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THU0607-HPR Effectiveness of Bracing in Elderly with Knee Osteoartritis: A Randomized Controlled Trial
  1. C. Brumini,
  2. J. Natour,
  3. L.Y. Miura,
  4. A. Jones
  1. UNIFESP, São Paulo, Brazil


Background Osteoarthritis (OA) is highly prevalent in the elderly, with the knee being the most commonly affected joint in this population. Knee braces are often used to prevent common problems in knees during daily activities. The purpose of these devices is to decrease pain and improve functionality. In the literature some studies have tested the effectiveness of unloader brace for valgus or varus. However, the braces most used in our clinical setting and the less costly ones have not been described in quality studies in the literature. There are only few studies on this subject and they are methodologically inadequate. There are no studies that compared the effectiveness between the knee brace with metal hinges (no alignment for valgus or varus) and knee brace without metal hinges (neoprene sleeve).

Objectives To evaluate the effectiveness of knee braces on pain, function and quality of life in the elderly with knee OA.

Methods Elderly with knee OA, both genders, with pain scale 3-7cm on a 10cm pain numeric scale were included. Of the 222 patients screened, 120 met the eligibility criteria and were randomized to the groups: neoprene sleeve (without metal hinges); brace (with metal hinges no alignment) or control group. The groups neoprene sleeve (NS) and brace (B) received knee brace and were instructed to use it in daily activities, every day, during three months. Assessment for pain (NPS), function (WOMAC and Knee Lequesne), quality of life (SF-36) and performance tests (6MWT, TUGT and S/L) were done at baseline and after 45 and 90 days by a blinded assessor.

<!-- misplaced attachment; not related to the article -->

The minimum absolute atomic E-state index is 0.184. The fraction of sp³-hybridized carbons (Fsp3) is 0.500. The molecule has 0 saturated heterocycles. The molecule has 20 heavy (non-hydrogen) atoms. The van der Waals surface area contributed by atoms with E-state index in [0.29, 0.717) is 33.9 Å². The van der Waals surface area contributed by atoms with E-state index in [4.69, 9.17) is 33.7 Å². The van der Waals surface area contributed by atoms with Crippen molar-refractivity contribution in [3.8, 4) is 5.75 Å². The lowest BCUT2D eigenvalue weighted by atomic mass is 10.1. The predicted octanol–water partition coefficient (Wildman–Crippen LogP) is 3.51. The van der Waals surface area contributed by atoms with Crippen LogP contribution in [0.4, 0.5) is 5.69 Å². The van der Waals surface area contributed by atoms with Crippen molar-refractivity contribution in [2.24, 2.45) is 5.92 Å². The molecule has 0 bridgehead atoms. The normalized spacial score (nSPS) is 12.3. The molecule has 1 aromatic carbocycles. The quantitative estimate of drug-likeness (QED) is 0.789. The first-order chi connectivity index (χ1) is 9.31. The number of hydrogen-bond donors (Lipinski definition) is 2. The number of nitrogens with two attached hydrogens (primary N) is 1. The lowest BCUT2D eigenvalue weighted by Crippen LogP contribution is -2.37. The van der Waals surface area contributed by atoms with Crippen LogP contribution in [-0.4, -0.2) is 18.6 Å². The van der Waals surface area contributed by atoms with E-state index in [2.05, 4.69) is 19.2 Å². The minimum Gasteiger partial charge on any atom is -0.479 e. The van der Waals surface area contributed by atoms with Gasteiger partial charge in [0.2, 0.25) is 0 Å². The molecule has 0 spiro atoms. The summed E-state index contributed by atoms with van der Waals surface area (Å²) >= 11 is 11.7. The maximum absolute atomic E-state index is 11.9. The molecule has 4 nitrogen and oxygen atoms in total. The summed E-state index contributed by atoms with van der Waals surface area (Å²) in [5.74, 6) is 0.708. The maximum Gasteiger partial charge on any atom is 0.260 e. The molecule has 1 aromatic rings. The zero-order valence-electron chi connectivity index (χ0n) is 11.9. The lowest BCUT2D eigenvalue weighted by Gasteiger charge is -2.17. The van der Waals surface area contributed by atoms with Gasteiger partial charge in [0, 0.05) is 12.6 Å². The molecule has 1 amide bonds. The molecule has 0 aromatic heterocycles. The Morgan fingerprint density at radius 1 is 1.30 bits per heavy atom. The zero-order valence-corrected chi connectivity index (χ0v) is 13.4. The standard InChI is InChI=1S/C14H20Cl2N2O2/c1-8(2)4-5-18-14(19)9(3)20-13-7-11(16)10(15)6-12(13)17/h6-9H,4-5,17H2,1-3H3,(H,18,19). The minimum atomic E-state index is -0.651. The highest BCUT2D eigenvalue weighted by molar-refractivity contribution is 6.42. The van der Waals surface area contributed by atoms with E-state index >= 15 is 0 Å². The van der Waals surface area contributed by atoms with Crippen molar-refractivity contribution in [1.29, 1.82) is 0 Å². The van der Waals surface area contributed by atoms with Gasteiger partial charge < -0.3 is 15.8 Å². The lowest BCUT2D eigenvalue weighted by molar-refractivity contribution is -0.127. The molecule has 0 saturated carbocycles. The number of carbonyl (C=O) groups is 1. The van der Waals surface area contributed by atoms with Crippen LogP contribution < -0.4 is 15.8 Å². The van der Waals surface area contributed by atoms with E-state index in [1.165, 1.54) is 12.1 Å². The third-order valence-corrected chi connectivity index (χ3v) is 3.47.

Results Forty patients were randomly assigned to the each group. In the initial evaluation the groups were homogeneous for all measures, except for gender where the control group had more women and the pain domain of the SF-36 the pain was higher in the control group. The analysis between the groups using ANOVA for repeated measures for pain (NPS), show no statistically significant difference between groups over time (p=0,210), however the intragroup analysis showed pain improvement for all groups (p<0,001). Statistically significant differences were found between groups over time for: WOMAC questionnaire domains (global (p<0,001), pain (p<0,001) and function (p<0,001)); functional capacity (0,046) and general health (0,044) domains of the SF-36 and 6-minute walk test (p=0,010) brace group showing better results.

Conclusions The knee brace (with metal hinges no alignment) was effective in improving function, some aspects of quality of life and walk in elderly with knee OA.


  1. Lawrence RC, Felson DT, Helmick CG, et al. Estimates of the prevalence of arthritis and other rheumatic conditions in the United States. Part II. Arthritis Rheum. 2008;58(1):26-35.

  2. Brouwer RW, Jakma TSC, Verhagen AP, Verhaar JAN, Bierma-Zeinstra SMA. Braces and orthoses for treating osteoarthritis of the knee. Cochrane Database of Systematic Reviews 2005, Issue I. Art. No.: CD004020.

Disclosure of Interest None declared

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